High blood pressure is called the silent killer. That’s because it has no symptoms. Having high blood pressure (hypertension) increases your risk of heart disease, stroke, heart failure and kidney disease.
Six million Australian adults (34%) have high blood pressure – 140/90 millimeters of mercury (mmHg) or more – or take medications for it. Of those, four million have high blood pressure that isn’t treated or under control.
No wonder heart disease and stroke directly cost the Australian economy A$7.7 billion a year.
There is some good news. High blood pressure can be treated or prevented. Eating oats, fruit and vegetables – and beetroot, in particular – helps. So does avoiding salt, liquorice, caffeine and alcohol.
Optimal blood pressure is 120 mmHg or less over 80 mmHg or less. Lowering it by 1-2 mmHg can have a big impact on reducing your risk of heart disease and stroke, and the nation’s health care costs.
What to eat to lower your blood pressure
A review with five research trials included tested the impact of oats on systolic blood pressure (the first blood pressure number, which is the pressure at which the heart pumps blood) and diastolic blood pressure (the second number, which is when the heart relaxes) in about 400 healthy adults.
Further reading: What do my blood pressure numbers mean?
The researchers found that systolic blood pressure was 2.7 mmHg lower and diastolic blood pressure was 1.5 mmHg lower when participants ate around 60 grams of rolled oats (a packed half-cup raw oats) or 25 grams of oat bran per day.
This quantity of oats or oat bran contains around four grams of a type of fiber called beta-glucan.
For each extra one gram of total daily fiber, there was an extra 0.11 mmHg reduction in diastolic blood pressure.
Recommended minimum daily adult fiber intakes are 30 grams for men and 25 grams for women.
While some of fiber’s effect is due to weight loss, soluble fibers produce bioactive products when they’re fermented in the large bowel. These work directly to lower blood pressure.
To improve your blood pressure, eat rolled oats or oat bran for breakfast, add to meat patties, or mix with breadcrumbs in recipes that call for crumbing.
Beetroot is extremely rich in a compound called inorganic nitrate. During digestion, this gets converted into nitric oxide, which causes arteries to dilate. This directly lowers the pressure in them.
A review of 16 trials of mostly healthy young men found drinking beetroot juice was associated with a 4.4 mmHg reduction in systolic blood pressure. But it found no change in diastolic blood pressure.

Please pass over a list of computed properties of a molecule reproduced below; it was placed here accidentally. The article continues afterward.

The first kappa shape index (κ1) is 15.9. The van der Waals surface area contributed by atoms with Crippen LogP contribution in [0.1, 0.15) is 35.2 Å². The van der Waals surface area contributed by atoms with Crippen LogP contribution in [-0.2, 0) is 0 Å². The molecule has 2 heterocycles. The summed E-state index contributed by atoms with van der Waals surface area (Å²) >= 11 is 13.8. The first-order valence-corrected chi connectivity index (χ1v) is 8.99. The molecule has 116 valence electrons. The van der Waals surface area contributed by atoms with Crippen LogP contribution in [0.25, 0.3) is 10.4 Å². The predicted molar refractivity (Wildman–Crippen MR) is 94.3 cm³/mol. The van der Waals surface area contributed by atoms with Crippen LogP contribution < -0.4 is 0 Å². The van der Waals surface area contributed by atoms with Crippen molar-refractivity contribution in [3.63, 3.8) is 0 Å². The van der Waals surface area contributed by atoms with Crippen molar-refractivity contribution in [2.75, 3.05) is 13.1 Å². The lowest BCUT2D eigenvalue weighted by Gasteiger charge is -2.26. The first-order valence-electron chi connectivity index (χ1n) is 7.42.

However a recent trial in 68 adults who already had high blood pressure found beetroot juice reduced systolic and diastolic blood pressure.
The men were randomly assigned to drink 250ml (one cup) of beetroot juice daily for four weeks or a non-active placebo.
Blood pressure in the men who drank the beetroot juice reduced over 24 hours, with systolic blood pressure 7.7 mmHg lower and diastolic blood pressure 5.2 mmHg lower.
Try wrapping whole fresh beetroot in foil and baking in the oven until soft, or grate beetroot and stir-fry with red onion and curry paste and eat as a relish.
Vitamin C, or ascorbic acid, is found in fresh vegetables and fruit. An average serve contains 10-40mg of vitamin C.
In a review of 29 short-term trials of vitamin C supplements, people were given 500 mg of vitamin C per day for about eight weeks.
Blood pressure significantly improved, with an average reduction in systolic blood pressure of 3.84 mmHg and 1.48 mmHg for diastolic blood pressure.
When only those with existing high blood pressure were considered, the drop in systolic blood pressure was 4.85 mmHg.
However, those at risk of kidney stones need to be cautious about taking vitamin C supplements. Excess vitamin C is excreted via the kidneys and can contribute to the formation of kidney stones.
One advantage of getting more vitamin C from eating more vegetables and fruit is that you boost your potassium intake, which helps counter the effects of sodium from salt.
What to avoid to lower your blood pressure
Salt or sodium chloride has been used to preserve foods and as a flavor enhancer for centuries.
High salt intakes are associated with higher blood pressure.
Adults need between 1.2 to 2.4g of salt each day (one-quarter to a half teaspoon), which is equivalent to 460 to 920mg of sodium.
But in Australia seven out of ten men and three in ten women eat way more than that – and much more than the upper recommended limit of 5.9 grams of salt (about one teaspoon) or 2,300 mg of sodium per day.
Further reading: How much salt is it OK to eat?